A coalition of Arab nations led by Saudi Arabia launched airstrikes against military bases held by Shiite Houthi rebels in Yemen early Thursday, as Iran warned that Riyadh was taking a "dangerous step."
The statement Thursday from Tehran's Foreign Ministry spokeswoman Marzieh Afkham did not name Saudi Arabia but called the airstrikes an "invasion." The statement went on to claim that the campaign would worsen the already deteriorating security situation in Yemen.
Saudi-owned Al-Arabiya News reported that the kingdom had deployed 100 fighter jets, 150,000 soldiers and other navy units. News footage of the strikes aired by Saudi-owned Al-Hadath TV showed flashing lights and what sounded like machine gun fire.
Some of the strikes hit positions in Yemen's capital, Sanaa. In response, the Houthis, were calling on their supporters to protest in the city's streets on Thursday afternoon, Yemen's Houthi-controlled state news agency SABA reported.
The airstrikes were announced in a rare news conference late Wednesday, Eastern Time, by Saudi ambassador to the U.S. Adel al-Jubeir, who said the Saudis "will do anything necessary" to protect the people of Yemen and "the legitimate government of Yemen." Al-Jubeir said his government had consulted closely with the U.S. and other allies but that the U.S. military was not involved in the operations.
Later Wednesday, National Security Council spokeswoman Bernadette Meehan said that President Obama had authorized the provision of logistical and intelligence support to the military operations She added that while U.S. forces were not taking direct military action in Yemen, Washington was establishing a Joint Planning Cell with Saudi Arabia to coordinate U.S. military and intelligence support.
The Saudi Press Agency published a statement by the United Arab Emirates, Kuwait, Qatar and Bahrain saying they would answer a request from Yemen President Abed Rabbo Mansour Hadi "to protect Yemen and his dear people from the aggression of the Houthi militias which were and are still a tool in the hands of foreign powers that don't stop meddling with the security and stability of brotherly Yemen." Oman, the sixth member of the Gulf Cooperation Council, didn't sign onto the statement.
Egypt also announced political and military support. "There is coordination ongoing now with Saudi Arabia and the brotherly gulf countries about preparations to participate with an Egyptian air and naval forces and ground troops if necessary," it said in a statement carried by the state news agency.
Pakistan, Jordan, Morocco and Sudan were also joining the operation, the Saudi Press Agency reported Thursday.
Saudi Arabia and its Gulf allies believe the Shiite rebels, known as Houthis, are tools for Iran to seize control of Yemen and say they intend to stop the takeover. The Houthis deny they are backed by Iran.
Security officials in Yemen said the Saudi airstrikes targeted a camp for U.S.-trained special forces, which is controlled by generals loyal to former President Ali Abdullah Saleh. The officials said the targets included the missile base in Sanaa that was controlled by the Houthis earlier this year. One of the Yemeni security officials said the strikes also targeted the fuel depot at the base.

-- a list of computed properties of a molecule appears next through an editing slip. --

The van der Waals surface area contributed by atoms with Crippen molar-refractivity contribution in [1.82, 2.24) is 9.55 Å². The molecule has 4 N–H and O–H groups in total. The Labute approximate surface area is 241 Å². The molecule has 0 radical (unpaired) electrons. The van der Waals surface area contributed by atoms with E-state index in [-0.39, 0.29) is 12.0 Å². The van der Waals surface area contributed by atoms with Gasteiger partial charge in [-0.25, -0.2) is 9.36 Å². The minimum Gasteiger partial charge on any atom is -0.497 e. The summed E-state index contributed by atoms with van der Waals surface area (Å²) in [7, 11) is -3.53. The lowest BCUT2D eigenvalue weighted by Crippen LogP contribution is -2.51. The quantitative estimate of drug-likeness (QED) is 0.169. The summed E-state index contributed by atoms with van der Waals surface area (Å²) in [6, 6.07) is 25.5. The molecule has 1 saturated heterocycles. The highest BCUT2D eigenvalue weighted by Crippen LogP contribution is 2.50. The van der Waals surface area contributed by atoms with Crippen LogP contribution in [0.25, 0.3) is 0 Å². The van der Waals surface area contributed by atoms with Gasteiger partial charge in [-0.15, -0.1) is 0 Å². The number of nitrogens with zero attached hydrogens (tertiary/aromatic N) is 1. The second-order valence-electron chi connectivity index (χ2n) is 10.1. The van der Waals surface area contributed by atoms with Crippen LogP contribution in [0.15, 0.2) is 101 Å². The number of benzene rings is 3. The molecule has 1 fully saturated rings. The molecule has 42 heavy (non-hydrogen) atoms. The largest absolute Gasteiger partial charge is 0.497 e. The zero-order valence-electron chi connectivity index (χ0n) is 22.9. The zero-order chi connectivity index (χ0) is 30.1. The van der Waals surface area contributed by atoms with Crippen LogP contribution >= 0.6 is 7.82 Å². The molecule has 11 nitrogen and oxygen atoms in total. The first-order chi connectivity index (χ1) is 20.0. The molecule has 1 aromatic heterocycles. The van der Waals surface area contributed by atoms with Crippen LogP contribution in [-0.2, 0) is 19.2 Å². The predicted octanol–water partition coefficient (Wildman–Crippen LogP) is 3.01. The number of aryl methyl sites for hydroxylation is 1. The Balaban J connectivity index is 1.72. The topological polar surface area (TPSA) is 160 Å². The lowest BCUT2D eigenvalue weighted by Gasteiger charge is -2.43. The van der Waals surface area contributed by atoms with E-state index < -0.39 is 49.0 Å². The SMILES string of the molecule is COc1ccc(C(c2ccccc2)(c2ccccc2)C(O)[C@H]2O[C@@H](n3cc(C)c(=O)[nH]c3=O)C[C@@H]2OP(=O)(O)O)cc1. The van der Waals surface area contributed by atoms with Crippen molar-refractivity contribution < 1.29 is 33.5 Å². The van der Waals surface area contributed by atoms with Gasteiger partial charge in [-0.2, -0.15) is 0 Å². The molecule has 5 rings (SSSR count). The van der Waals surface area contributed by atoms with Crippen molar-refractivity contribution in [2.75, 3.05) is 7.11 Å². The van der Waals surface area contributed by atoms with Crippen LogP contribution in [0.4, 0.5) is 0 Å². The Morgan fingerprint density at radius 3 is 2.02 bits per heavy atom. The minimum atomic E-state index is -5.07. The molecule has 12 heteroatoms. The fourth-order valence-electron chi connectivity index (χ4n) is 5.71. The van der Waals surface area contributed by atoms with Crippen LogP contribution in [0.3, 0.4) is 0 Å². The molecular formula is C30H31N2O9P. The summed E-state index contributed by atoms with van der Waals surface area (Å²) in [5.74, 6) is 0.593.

The Houthis said in a statement to reporters that Saudi jets hit the military base, known as al-Duleimi, and that they responded with anti-aircraft missiles.
Riad Yassin, Yemen's foreign minister, told Saudi's Al-Hadath TV that the airstrikes were welcomed.
"I hope the Houthis listen to the sound of reason. With what is happening, they forced us into this," he said.
The crumbling of Hadi's government is a blow to Washington's counterterrorism strategy against Al Qaeda's branch in Yemen, considered to be the most powerful in the terrorist network. Over the weekend, about 100 U.S. military advisers withdrew from the al-Annad air base where they had been leading a drone campaign against Al Qaeda in the Arabian Peninsula, or AQAP.
Yemen now faces fragmentation, with Houthis controlling much of the north, including the capital of Sanaa, and several southern provinces. In recent days, they took the third-largest city, Taiz, as well as much of the province of Lahj, both just to the north of Aden.
The Houthis are backed by Saleh, the autocrat who ruled Yemen for three decades until he was removed amid a 2011 Arab Spring uprising. Some of the best-equipped and trained military and security units remained loyal to Saleh and they have helped the Houthis in their rapid advance.
Hadi left Sanaa for Aden earlier this month after escaping house arrest under the Houthis, who overran the capital six months ago. In Aden, he had sought to make a last stand, claiming it as the temporary seat of what remained of his government, backed by allied militias and loyal army units.
With Houthis and Saleh forces closing in on multiple fronts, Hadi and his aides left Aden Wednesday on two boats in the Gulf of Aden, security and port officials told The Associated Press. A Yemeni official earlier Wednesday would not say where Yemeni President Abed Rabbo Mansour Hadi fled to, but did tell Fox News: “He is safe. That's all I can say at this point."
He is scheduled to attend an Arab summit in Egypt on the weekend, where Arab allies are scheduled to discuss formation of a joint Arab force that could pave the way for military intervention against the Houthis.
Fox News' James Rosen and the Associated Press contributed to this report.